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History of the sakura project

On April 1, 1959, Japanese ambassador to Canada, Toru-Hagiwara, presented 2000 Japanese Somei-Yoshino Sakura on behalf of the citizens of Tokyo, Japan as a gift to the citizens of Toronto for their support of Japanese-Canadian refugees after the Second World War.

Many of the trees were planted along High Park Trail and around Grenadier Pond which to this day stands as the most impressive grove of sakura // cherry blossom trees in the park and city.

Since then, the city of Toronto in conjunction with the Consulate General of Japan created the “Sakura Project” which has continued to plant new Sakura // Cherry Blossom trees in High Park and throughout the city in the spirit of continued friendship between Toronto and the people of Japan.

In High Park, there are currently three (3) plaques commemorating the various donated plantings over the years – see examples below:

Largest grove of 50+ trees planted along the High Park Trail near Grenadier Pond

April 1, 1959

Plaque commemorating the event located part way down the Cherry Hill walking path reads:

THIS JAPANESE CHERRY TREE
(Someiyoshino Prunus Yedoensis Matsum)
One of 2000, presented to the citizens of Toronto by the citizens of metropolitan Tokyo was planted by
His Excellency Toru Hagiwara,
Japanese Ambassador to Canada
and
his Worship, Nathan Phillips, Q.C.,
Mayor of the City of Toronto
on
Wednesday, April 1, 1959

Grove of 20 trees planted across from Children’s Adventure Playground

October 1984

Plaque (embedded in a large rock between the walking path and creek) commemorating the event reads:

The Japanese Cherry Trees planted in this grove are a special gift to the people of Toronto
from
Yoriki and Midori Iwasaki

The Cherry Tree is a joyful symbol of life

The City of Toronto gratefully acknowledges this gift and the spirit of community and friendship in which it was given

October 1984

Grove of 34 trees planted along Hillside Gardens and Grenadier Pond

April 18, 2001

Plaque commemorating the event reads:

SAKURA
A Japanese Flowering Cherry Tree One of 34 Prunus xyedoensis ‘Akebono’ and Prunus ‘Fugenzo’ varietes presented to the
City of Toronto
by the
Sakura Committee
on behalf of the
MANY GENEROUS DONORS
to the
SAKURA PROJECT
as a symbol of friendship and good will between JAPAN AND CANADA
was planted by
Sakura Committee Chair HARA Satoshi
Consul General of Japan in Toronto
and
His Worship Mel LASTMAN
Mayor of the City of Toronto
Wednesday, April 18, 2001

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Sakura Hanami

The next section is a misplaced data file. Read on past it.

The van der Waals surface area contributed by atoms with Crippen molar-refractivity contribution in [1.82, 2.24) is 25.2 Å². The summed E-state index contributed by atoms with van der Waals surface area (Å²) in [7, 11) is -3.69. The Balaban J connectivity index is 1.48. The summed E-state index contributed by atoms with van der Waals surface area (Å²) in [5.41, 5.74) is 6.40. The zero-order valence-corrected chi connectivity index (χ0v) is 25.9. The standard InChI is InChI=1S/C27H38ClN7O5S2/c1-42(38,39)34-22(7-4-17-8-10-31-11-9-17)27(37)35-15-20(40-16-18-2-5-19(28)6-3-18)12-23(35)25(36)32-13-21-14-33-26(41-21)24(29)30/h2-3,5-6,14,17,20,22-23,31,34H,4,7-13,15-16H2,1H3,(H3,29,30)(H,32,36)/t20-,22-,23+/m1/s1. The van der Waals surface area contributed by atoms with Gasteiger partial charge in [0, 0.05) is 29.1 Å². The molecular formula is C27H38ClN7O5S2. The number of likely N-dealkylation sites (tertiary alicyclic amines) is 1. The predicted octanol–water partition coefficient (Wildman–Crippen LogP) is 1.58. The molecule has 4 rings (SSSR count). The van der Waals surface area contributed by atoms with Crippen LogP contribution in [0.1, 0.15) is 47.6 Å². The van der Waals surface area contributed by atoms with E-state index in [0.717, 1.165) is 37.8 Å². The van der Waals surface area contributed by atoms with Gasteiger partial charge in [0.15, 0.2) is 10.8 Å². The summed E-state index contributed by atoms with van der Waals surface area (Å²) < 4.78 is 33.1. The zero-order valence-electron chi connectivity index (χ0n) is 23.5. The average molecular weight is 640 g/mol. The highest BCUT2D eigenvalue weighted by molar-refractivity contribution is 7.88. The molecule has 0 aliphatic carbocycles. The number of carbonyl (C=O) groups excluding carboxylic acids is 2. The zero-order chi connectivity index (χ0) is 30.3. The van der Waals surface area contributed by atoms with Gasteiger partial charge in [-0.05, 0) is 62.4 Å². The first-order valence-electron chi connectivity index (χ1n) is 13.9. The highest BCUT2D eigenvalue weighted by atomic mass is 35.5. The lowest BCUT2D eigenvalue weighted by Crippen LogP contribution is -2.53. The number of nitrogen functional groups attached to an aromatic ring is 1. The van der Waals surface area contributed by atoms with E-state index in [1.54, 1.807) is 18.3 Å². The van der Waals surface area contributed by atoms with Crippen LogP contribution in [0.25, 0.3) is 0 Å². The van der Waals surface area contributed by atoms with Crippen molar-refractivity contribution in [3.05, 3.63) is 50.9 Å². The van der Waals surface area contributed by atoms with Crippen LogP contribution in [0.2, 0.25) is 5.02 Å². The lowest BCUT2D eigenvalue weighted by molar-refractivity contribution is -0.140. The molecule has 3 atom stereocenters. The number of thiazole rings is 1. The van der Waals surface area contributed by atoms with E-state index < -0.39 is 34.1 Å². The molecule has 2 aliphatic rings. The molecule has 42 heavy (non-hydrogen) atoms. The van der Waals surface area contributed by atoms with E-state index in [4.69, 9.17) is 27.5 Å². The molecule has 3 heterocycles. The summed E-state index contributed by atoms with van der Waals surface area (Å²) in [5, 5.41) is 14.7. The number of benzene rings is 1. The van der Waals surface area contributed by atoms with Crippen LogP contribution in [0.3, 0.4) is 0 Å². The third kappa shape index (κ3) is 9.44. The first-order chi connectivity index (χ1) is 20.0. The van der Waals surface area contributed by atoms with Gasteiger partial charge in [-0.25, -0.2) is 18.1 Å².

Sakura Hanami is the Japanese tradition in going to view the cherry blossom bloom and in English translates to "cherry blossom viewing" or "flower viewing".

Sakura is the Japanese translation for "cherry blossom" or "flower". Hanami is broken down into two words - hana means “flower” and mi means “to view”.

The appropriate pronunciation is 'sah–k00-lah' with emphasis on first syllable and the last two parts are said quickly together as if they were one syllable. Most western born people pronounce the ‘R’, but most Japanese and other Asian countries don’t have similar sound letters in their respective language which can sound like an ‘L’ or even ‘W’.

How long does the cherry blossom bloom last?

In High Park the peak bloom could last anywhere from 4 to 10 days. The more idea the weather conditions, the longer the trees will stay in bloom.

Factors like excessive rain & winds can shorten the viewing times by knocking down and blowing off petals prematurely. Extreme cold and hot temperatures can also shorten the life span of the blooming flowers.

How does weather effect the Sakura?

Ideal conditions are warm, sunny days and cool, clear nights with temperatures keeping in range of 5 C on the low end to 15 C on the high end. When temperatures drop below this range for a consistent period, then the progress will slow. Alternatively, when temperatures consistently exceed this range, the development can be greatly accelerated.

A good example was in 2012, when the excessively warm and mild winter accelerated the bloom to occur weeks in advance during the first half of April. Another examples was in 2016, when a sudden deep freeze, i.e. “Polar Vortex”, happed after the buds were near the final stage and killed off the bloom by about 90%.

Why is the significance of the  Sakura // Cherry Blossoms and what do they symbolize?

The Sakura - Cherry Blossom is the national flower of Japan and symbolic of spring, a time of renewal, and the fleeting nature of life. Since the life of the cherry blossom bloom is very short, they remind us to take time to truly appreciate the moments we have with people in our lives and all the beauty it has to offer.

This is why so many people come to view them at High Park. It has the most significant number of trees compared to other areas of the GTA which makes it all that more special and beautiful to experience.